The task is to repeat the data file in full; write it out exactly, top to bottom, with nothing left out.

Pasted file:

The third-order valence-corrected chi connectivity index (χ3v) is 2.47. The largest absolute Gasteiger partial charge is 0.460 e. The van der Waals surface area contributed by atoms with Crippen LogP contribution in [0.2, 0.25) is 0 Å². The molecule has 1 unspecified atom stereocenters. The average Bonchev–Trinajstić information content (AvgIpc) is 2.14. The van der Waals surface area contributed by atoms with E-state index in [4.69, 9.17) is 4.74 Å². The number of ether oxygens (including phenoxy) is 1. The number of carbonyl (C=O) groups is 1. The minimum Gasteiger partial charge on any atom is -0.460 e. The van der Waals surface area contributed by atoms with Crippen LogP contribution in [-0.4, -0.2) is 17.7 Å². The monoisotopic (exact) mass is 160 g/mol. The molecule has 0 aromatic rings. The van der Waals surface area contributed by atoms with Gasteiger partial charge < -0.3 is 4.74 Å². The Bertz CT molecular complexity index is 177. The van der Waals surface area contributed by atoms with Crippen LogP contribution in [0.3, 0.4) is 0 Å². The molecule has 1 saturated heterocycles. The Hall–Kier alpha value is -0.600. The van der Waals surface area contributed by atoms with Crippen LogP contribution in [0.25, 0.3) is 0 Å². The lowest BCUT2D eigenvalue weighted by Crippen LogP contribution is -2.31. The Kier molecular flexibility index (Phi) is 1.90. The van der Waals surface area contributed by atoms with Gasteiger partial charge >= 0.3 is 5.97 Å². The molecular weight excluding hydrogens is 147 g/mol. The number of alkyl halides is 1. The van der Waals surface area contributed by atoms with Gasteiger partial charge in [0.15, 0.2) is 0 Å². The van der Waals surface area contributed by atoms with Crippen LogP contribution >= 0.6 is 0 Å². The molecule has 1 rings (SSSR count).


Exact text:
The third-order valence-corrected chi connectivity index (χ3v) is 2.47. The largest absolute Gasteiger partial charge is 0.460 e. The van der Waals surface area contributed by atoms with Crippen LogP contribution in [0.2, 0.25) is 0 Å². The molecule has 1 unspecified atom stereocenters. The average Bonchev–Trinajstić information content (AvgIpc) is 2.14. The van der Waals surface area contributed by atoms with E-state index in [4.69, 9.17) is 4.74 Å². The number of ether oxygens (including phenoxy) is 1. The number of carbonyl (C=O) groups is 1. The minimum Gasteiger partial charge on any atom is -0.460 e. The van der Waals surface area contributed by atoms with Crippen LogP contribution in [-0.4, -0.2) is 17.7 Å². The monoisotopic (exact) mass is 160 g/mol. The molecule has 0 aromatic rings. The van der Waals surface area contributed by atoms with Gasteiger partial charge < -0.3 is 4.74 Å². The Bertz CT molecular complexity index is 177. The van der Waals surface area contributed by atoms with Crippen LogP contribution in [0.3, 0.4) is 0 Å². The molecule has 1 saturated heterocycles. The Hall–Kier alpha value is -0.600. The van der Waals surface area contributed by atoms with Crippen LogP contribution in [0.25, 0.3) is 0 Å². The lowest BCUT2D eigenvalue weighted by Crippen LogP contribution is -2.31. The Kier molecular flexibility index (Phi) is 1.90. The van der Waals surface area contributed by atoms with Gasteiger partial charge >= 0.3 is 5.97 Å². The molecular weight excluding hydrogens is 147 g/mol. The number of alkyl halides is 1. The van der Waals surface area contributed by atoms with Gasteiger partial charge in [0.15, 0.2) is 0 Å². The van der Waals surface area contributed by atoms with Crippen LogP contribution >= 0.6 is 0 Å². The molecule has 1 rings (SSSR count).